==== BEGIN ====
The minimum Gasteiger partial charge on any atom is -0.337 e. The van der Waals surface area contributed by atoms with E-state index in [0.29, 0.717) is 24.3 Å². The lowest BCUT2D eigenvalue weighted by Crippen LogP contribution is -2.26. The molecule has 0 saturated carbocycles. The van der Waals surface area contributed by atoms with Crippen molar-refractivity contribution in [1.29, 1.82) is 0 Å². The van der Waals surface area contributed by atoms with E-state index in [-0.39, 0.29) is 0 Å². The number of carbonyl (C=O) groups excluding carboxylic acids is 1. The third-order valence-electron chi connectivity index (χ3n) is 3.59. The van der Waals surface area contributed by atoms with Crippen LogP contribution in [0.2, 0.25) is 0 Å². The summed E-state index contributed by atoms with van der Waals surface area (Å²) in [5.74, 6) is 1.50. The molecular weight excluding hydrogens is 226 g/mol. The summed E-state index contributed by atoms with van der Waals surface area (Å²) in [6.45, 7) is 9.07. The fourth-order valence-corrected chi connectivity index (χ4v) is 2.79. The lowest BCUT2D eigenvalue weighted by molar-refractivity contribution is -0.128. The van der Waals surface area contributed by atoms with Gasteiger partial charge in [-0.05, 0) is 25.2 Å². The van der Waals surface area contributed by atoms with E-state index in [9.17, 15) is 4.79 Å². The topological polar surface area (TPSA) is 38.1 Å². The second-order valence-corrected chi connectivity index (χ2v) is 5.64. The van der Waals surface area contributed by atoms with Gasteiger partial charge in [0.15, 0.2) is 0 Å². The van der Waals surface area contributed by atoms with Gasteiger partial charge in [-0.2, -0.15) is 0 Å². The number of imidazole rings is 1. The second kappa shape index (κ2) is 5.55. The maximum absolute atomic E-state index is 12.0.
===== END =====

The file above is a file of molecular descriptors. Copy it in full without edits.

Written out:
The minimum Gasteiger partial charge on any atom is -0.337 e. The van der Waals surface area contributed by atoms with E-state index in [0.29, 0.717) is 24.3 Å². The lowest BCUT2D eigenvalue weighted by Crippen LogP contribution is -2.26. The molecule has 0 saturated carbocycles. The van der Waals surface area contributed by atoms with Crippen molar-refractivity contribution in [1.29, 1.82) is 0 Å². The van der Waals surface area contributed by atoms with E-state index in [-0.39, 0.29) is 0 Å². The number of carbonyl (C=O) groups excluding carboxylic acids is 1. The third-order valence-electron chi connectivity index (χ3n) is 3.59. The van der Waals surface area contributed by atoms with Crippen LogP contribution in [0.2, 0.25) is 0 Å². The summed E-state index contributed by atoms with van der Waals surface area (Å²) in [5.74, 6) is 1.50. The molecular weight excluding hydrogens is 226 g/mol. The summed E-state index contributed by atoms with van der Waals surface area (Å²) in [6.45, 7) is 9.07. The fourth-order valence-corrected chi connectivity index (χ4v) is 2.79. The lowest BCUT2D eigenvalue weighted by molar-refractivity contribution is -0.128. The van der Waals surface area contributed by atoms with Gasteiger partial charge in [-0.05, 0) is 25.2 Å². The van der Waals surface area contributed by atoms with E-state index in [9.17, 15) is 4.79 Å². The topological polar surface area (TPSA) is 38.1 Å². The second-order valence-corrected chi connectivity index (χ2v) is 5.64. The van der Waals surface area contributed by atoms with Gasteiger partial charge in [0.15, 0.2) is 0 Å². The van der Waals surface area contributed by atoms with Gasteiger partial charge in [-0.2, -0.15) is 0 Å². The number of imidazole rings is 1. The second kappa shape index (κ2) is 5.55. The maximum absolute atomic E-state index is 12.0.